The lawsuit22 in D.C. Supreme Court, says Saylor has claimed for years to be a resident of low-tax jurisdictions despite living in a 7,000-square-foot penthouse on the waterfront in Georgetown. The complaint also alleges that MicroStrategy, despite knowing that Saylor was a resident of Washington, D.C., conspired with the scheme “instead of accurately reporting his address to local and federal tax authorities and properly withholding county taxes.” Both Saylor and MicroStrategy released statements on Wednesday, denying the allegations in the lawsuit.
The complaint alleges that Saylor purchased the Georgetown property in 2005 prior to purchasing two adjoining penthouses, merging them into a single residence that Saylor calls “Treegate,” and also purchased a penthouse unit in Adams Morgan. Beginning in 2012, according to the complaint, Saylor bought a house in Miami Beach, obtained a driver’s license in Florida and registered to vote there despite living in the capital. , despite posts on social media over the years suggesting he lived in Washington and considered it his home.
“Since at least 2012, Saylor has bragged to his confidants of his successful plan to create the illusion of Florida residency in order to evade county personal income taxes,” the complaint reads. The lawsuit alleges that MicroStrategy defrauded through an agreement to list Saylor’s residence on federal tax forms as his Florida home, despite knowing he lived in the capital, “actively helping Saylor avoid his obligation to pay county taxes.” (Florida does not have a state individual income tax.)
In his statement, Saylor said he bought the Miami Beach home a decade ago after moving from Virginia.
“Although MicroStrategy is based in Virginia, Florida is where I live, vote, and report for jury duties, and it is the focus of my personal and family life,” he wrote. Colombia, and we look forward to a fair resolution in the courts.”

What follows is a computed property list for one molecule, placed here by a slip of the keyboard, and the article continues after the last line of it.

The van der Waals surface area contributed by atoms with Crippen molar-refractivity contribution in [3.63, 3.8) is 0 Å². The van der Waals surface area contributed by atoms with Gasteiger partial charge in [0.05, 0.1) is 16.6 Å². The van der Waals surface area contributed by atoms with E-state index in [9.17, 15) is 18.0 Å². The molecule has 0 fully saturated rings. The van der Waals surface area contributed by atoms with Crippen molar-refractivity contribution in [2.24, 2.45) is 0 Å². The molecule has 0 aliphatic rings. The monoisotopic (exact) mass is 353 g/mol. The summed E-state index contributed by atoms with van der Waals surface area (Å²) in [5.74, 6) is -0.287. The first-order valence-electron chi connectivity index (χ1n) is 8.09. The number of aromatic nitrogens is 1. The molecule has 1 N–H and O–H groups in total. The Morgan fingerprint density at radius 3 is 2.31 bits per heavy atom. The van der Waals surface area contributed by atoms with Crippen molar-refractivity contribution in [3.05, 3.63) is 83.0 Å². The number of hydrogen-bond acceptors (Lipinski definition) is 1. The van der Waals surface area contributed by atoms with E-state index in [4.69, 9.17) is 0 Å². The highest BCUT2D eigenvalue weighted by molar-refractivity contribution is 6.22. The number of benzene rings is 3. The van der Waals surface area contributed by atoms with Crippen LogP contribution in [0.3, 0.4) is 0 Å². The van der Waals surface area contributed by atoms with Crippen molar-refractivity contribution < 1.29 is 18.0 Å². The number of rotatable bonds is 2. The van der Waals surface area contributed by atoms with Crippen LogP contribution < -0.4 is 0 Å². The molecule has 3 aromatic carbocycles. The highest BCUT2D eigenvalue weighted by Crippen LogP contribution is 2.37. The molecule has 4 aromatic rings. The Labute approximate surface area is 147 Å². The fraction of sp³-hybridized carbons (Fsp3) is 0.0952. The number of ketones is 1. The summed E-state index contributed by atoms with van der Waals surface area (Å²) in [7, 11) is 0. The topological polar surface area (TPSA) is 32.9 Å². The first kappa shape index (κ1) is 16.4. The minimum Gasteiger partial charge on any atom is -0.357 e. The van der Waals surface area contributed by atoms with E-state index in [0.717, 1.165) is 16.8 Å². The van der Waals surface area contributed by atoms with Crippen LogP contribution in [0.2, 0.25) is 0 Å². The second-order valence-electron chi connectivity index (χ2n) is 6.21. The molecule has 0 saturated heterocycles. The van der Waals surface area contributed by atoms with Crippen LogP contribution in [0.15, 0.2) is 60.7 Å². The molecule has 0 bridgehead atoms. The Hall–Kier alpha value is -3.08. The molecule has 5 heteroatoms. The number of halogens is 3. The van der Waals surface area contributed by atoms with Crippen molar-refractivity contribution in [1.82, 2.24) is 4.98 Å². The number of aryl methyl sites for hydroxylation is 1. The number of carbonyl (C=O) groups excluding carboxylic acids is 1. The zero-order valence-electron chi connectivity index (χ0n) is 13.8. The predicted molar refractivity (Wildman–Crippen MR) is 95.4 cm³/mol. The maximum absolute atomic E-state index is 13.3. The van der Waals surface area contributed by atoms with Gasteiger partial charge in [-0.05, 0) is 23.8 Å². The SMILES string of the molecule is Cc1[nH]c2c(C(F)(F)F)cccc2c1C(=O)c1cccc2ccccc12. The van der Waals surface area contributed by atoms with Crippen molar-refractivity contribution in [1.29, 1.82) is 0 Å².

Saylor founded MicroStrategy in 1998 and served as its CEO until earlier this month when the publicly traded company announced that he would take on a new role as its CEO. On August 2 new version Announcing the change of leadership, MicroStrategy said that Saylor will also remain chairman of its board.
MicroStrategy, in its own statement, denied the allegations and vowed to “vigorously defend against such abuse”.
“The case is a personal tax matter involving Mr. Saylor,” the statement said. “The Company was not responsible for his day-to-day affairs and did not supervise his individual tax responsibilities. Nor did the Company conspire with Mr. Saylor to absolve him of his personal tax responsibilities.”
Racine’s office said the lawsuit was filed with the city recently expanded The False Claims Act, which the Metropolitan Council amended last year to include tax-related issues, incentivizes whistleblowers to identify tax fraud. Racine said the law also enables the court to impose a penalty of up to three times the amount of tax evaded, and that between unpaid income taxes and other penalties his office is seeking to recover from Saylor and MicroStrategy, the damages in the case could be more than $100 million.
The lawsuit is based on a similar complaint filed against Saylor by a whistleblower in DC’s Supreme Court last year, which was not sealed Wednesday. Racine’s office said it independently investigated allegations of tax fraud and intervened in the whistleblower complaint, filing its own lawsuit against Saylor and MicroStrategy.
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